• Hiker Information Station program. This initiative is entering its fourth year with the addition of a mobile education station. The new mobile information station will further enhance hiker education at various locations during the 2023 summer hiking season in the Adirondack High Peaks Region. DEC plans to repurpose one of the four shuttles purchased in 2021 for use as an educational resource. In 2022 Environmental Education Assistants stationed themselves at key front-country access points and trailheads between May 27 and October 10. The Education Assistants reported more than 5,300 engagements over 178 days from 12 different locations;
  • Trail steward programs in the Catskills to assist in educating the public who visit several of the region’s more frequently visited trails. The Catskill Center for Conservation and Development will station trailhead stewards at Kaaterskill Falls, Peekamoose Blue Hole (Sundown Wild Forest), as well as a ridge runner on the Devil’s Path. Catskill Mountainkeeper will station stewards at the Neversink Fishing Access Site in Claryville, Beaverkill Covered Bridge and Campground, and Big Pond (Delaware Wild Forest). The Catskill 3500 Club will have volunteer stewards stationed at the Slide Mountain trailhead and Woodland Valley Day Use Area. The Student Conservation Association, working with DEC, will hire stewards to work in other areas of the region. In addition, New York New Jersey Trail Conference stewards will be working in the Catskill High Peaks. There will also be Catskill Center Fire Tower Stewards at Overlook, Hunter, and Balsam Lake Mountain fire towers on weekdays, complemented by volunteers for weekends;
  • New trailhead steward program at popular trailheads in the Adirondack High Peaks to assist in educating the public at more frequently visited trailheads. DEC released an Invitation for Bids to run the new program, which will support hiker safety and preparedness along Route 73 in the Adirondacks.
  • ‘Get Outdoors & Get Together Day’ will be held on Saturday, June 10, with events at more than 20 locations across New York State to bring people of all abilities, ages, identities, and backgrounds together for fun, healthy activities. As part of State efforts to broaden the diversity of users and ensure inclusivity of access to state public lands, DEC and the Office of Parks, Recreation and Historic Preservation, in partnership with the Office for People with Developmental Disabilities and the Department of Veterans’ Services, are hosting free events to connect people to nature and provide increased access to the outdoors.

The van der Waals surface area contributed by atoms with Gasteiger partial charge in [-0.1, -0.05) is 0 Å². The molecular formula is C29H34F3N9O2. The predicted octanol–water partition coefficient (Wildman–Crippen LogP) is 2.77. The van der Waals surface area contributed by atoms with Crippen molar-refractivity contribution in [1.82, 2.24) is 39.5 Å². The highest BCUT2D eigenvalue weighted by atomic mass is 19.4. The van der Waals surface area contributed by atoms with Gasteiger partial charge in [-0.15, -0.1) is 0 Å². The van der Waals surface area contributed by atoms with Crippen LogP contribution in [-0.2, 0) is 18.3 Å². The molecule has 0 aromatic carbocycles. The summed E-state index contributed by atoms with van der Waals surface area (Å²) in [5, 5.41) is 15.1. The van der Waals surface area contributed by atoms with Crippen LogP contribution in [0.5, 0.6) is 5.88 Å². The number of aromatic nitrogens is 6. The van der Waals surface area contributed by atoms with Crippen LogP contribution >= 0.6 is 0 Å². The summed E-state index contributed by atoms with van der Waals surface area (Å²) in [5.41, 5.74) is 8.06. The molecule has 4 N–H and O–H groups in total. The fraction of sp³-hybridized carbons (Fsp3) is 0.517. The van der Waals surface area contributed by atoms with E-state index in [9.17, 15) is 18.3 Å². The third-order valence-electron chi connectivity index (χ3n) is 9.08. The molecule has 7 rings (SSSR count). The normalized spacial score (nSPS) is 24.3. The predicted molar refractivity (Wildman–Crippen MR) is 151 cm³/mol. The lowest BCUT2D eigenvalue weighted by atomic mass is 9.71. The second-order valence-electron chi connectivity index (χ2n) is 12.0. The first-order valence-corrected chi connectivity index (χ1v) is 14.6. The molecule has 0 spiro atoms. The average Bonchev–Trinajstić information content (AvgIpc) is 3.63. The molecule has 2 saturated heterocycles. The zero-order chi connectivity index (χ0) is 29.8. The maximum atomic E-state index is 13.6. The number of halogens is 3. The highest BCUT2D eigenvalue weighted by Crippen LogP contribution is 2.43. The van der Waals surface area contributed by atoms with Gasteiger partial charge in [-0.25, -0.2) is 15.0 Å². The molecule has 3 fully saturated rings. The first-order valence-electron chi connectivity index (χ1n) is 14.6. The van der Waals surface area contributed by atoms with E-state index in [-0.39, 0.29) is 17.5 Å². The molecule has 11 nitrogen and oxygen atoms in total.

Sustainable Trail Development

To ensure New Yorkers and visitors can enjoy the beauty of the State’s Forest Preserve for generations to come, DEC is once again increasing the size of the EPF-funded Primitive Trail Maintenance and Development contract for the Adirondacks and Catskills. The State’s ongoing trail building efforts will protect public lands through trail maintenance and similar stewardship activities that encourage responsible use of the State’s lands and waters.

EPF Investment

Many of these projects and other initiatives to bolster sustainable use are funded through the State Environmental Protection Fund (EPF) (https://www.dec.ny.gov/about/92815.html). Among the many environmental victories in the enacted 2023-24 State Budget, Governor Kathy Hochul and legislative leaders maintained the historically high level of $400 million in EPF funding. The EPF supports climate change mitigation and adaptation efforts, improves agricultural resources to promote sustainable agriculture, protects water sources, advances conservation efforts, and provides recreational opportunities for New Yorkers.

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Information attributed to NYSDEC is taken from press releases and news announcements from New York State's Department of Environmental Conservation.




3 Responses

  1. Zachary Denton says:

    I would love to see an annual ADK hiking permit implemented for all hiking trails on state forest preserve. 15-30 dollars a year would fund so many conservation, safety and convenience (think the shuttles) in the ADK and Catskill parks. Think about all the trail maintenence that could be funded too. Give a discount to residents who live within the Blue Line. $30 for out of state. 25$ for NYS Res. 15$ if you live within the Blue Line. Kids under 16 hike Free. I’ve lived in other states and seen similar programs have great success.

  2. tim says:

    Unfortunately, I don’t think it works that way. A hiking permit fee would go to the State. The legislature and governor make the budget. No direct correlation.

    • Boreas says:

      Most likely Town or County coalitions “could” be set up as administrators without much State legislature intervention. But in that scenario, they would most likely need to enforce it as well.